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Thursday, May 30, 2024

General Atomics Helps to Create A Fusion First

General Atomics – one of several companies worldwide working to make fusion a viable source of energy – contributed to a historic December experiment at the National Ignition Facility at Lawrence Livermore National Laboratory in the San Francisco Bay Area.

Mike Farrell
Vice President of Inertial Fusion Technologies
General Atomics

The San Diego business supplied precision components used in an experiment that was significant because it was the first-ever controlled fusion reaction in a laboratory to generate more energy than was exerted to achieve it. “More energy out than in” has been what researchers have been trying to achieve for seven decades, Science Magazine said in reporting the event.

During the Dec. 5 experiment, 2.05 megajoules of energy were delivered to a target assembly, resulting in 3.15 megajoules of fusion energy output.

While conventional nuclear reactors use fission, the process in which heavy elements are split apart to create energy, fusion combines light elements at high temperatures and pressures to create heavier elements and energy.

In theory, the fusion reactor of the future would use hydrogen isotopes such as deuterium (which has a neutron and a proton at its nucleus) and tritium (which has two neutrons and a proton), which would fuse into heavier elements such as helium.

A Byproduct of Federal Work

Last month’s achievement builds on decades of work that GA has performed for the U.S. Department of Energy and its National Nuclear Security Administration (NNSA), which maintains the U.S. government’s stockpile of nuclear weapons, aids in nuclear nonproliferation and oversees the U.S. Navy’s nuclear propulsion program.

The experiment involved inertial confinement fusion, or ICF for short.

Anantha Krishnan
Senior Vice President, Energy Group
General Atomics

GA describes it this way: “In a laboratory setting, ICF occurs when a small capsule filled with deuterium and tritium fuel is rapidly compressed by high-powered lasers, causing the fuel atoms to fuse together and release [a] significant amount of energy. GA participates in this research by designing and fabricating targets used at NIF [the National Ignition Facility] and other ICF facilities, as well as providing components and services important to the shot process. GA fabricates these materials to highly precise tolerances to support the DOE’s ICF research program and has served as NNSA’s primary commercial partner for ICF targets and target support services since 1991. GA provides more than 12,000 components yearly for experiments conducted by the four U.S. ICF laboratories.”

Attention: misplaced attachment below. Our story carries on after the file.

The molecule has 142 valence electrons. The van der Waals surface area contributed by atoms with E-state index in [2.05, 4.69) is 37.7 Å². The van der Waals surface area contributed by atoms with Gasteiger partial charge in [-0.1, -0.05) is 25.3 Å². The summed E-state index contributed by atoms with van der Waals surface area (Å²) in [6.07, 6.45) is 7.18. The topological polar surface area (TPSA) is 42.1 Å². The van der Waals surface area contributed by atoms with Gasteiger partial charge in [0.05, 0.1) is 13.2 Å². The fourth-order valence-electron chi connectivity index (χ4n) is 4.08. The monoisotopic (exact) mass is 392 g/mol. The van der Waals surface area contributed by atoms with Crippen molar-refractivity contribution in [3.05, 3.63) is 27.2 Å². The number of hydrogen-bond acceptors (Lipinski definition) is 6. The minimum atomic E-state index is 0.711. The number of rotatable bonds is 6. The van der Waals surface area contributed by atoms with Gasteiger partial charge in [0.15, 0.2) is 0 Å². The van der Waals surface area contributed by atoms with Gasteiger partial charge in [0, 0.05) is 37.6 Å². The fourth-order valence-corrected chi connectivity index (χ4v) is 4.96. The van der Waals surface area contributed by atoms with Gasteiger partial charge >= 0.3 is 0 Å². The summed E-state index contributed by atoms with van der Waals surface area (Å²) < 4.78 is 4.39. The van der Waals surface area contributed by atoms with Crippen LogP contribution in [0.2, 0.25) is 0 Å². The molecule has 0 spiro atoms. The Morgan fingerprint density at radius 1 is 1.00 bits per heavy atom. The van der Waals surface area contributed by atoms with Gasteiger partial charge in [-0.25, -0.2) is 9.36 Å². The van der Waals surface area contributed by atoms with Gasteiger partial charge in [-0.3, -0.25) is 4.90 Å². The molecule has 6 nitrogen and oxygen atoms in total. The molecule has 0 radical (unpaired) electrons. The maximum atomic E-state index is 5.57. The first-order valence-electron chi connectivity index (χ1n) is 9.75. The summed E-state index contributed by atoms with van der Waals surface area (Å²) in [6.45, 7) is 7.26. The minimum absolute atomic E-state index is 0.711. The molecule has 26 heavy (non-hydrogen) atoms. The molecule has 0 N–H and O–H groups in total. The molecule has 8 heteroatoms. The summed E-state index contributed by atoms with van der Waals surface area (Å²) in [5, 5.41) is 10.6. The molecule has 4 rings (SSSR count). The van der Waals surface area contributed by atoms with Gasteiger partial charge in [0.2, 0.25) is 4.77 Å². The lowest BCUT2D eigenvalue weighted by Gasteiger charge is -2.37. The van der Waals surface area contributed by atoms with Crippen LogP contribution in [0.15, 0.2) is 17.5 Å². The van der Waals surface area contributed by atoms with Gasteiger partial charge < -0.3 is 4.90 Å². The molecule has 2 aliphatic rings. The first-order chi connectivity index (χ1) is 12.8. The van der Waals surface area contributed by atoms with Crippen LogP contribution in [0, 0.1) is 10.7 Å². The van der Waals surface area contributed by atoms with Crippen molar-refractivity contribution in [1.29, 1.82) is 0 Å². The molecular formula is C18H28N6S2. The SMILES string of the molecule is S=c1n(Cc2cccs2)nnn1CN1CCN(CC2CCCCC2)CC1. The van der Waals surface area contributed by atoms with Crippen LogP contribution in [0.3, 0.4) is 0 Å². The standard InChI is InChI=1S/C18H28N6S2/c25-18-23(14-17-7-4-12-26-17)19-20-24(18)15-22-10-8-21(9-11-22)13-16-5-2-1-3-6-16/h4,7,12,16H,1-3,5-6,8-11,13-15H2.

Financial terms of GA’s work for the government were not available.

“General Atomics is proud to partner with LLNL [Lawrence Livermore National Laboratory] and the larger fusion community to push the boundaries of ICF research, and we share in the excitement of this historic achievement,” said Mike Farrell, vice president of inertial fusion technologies at GA.

“We are absolutely thrilled with the accomplishment, which is a significant milestone for the entire fusion community. We are gratified that GA was able to play a role in this historic achievement,” said Anantha Krishnan, senior vice president for the Energy Group at GA. “We look forward to working closely with NNSA and our partners in the National Laboratories in crossing the next set of milestones for the ICF program.”


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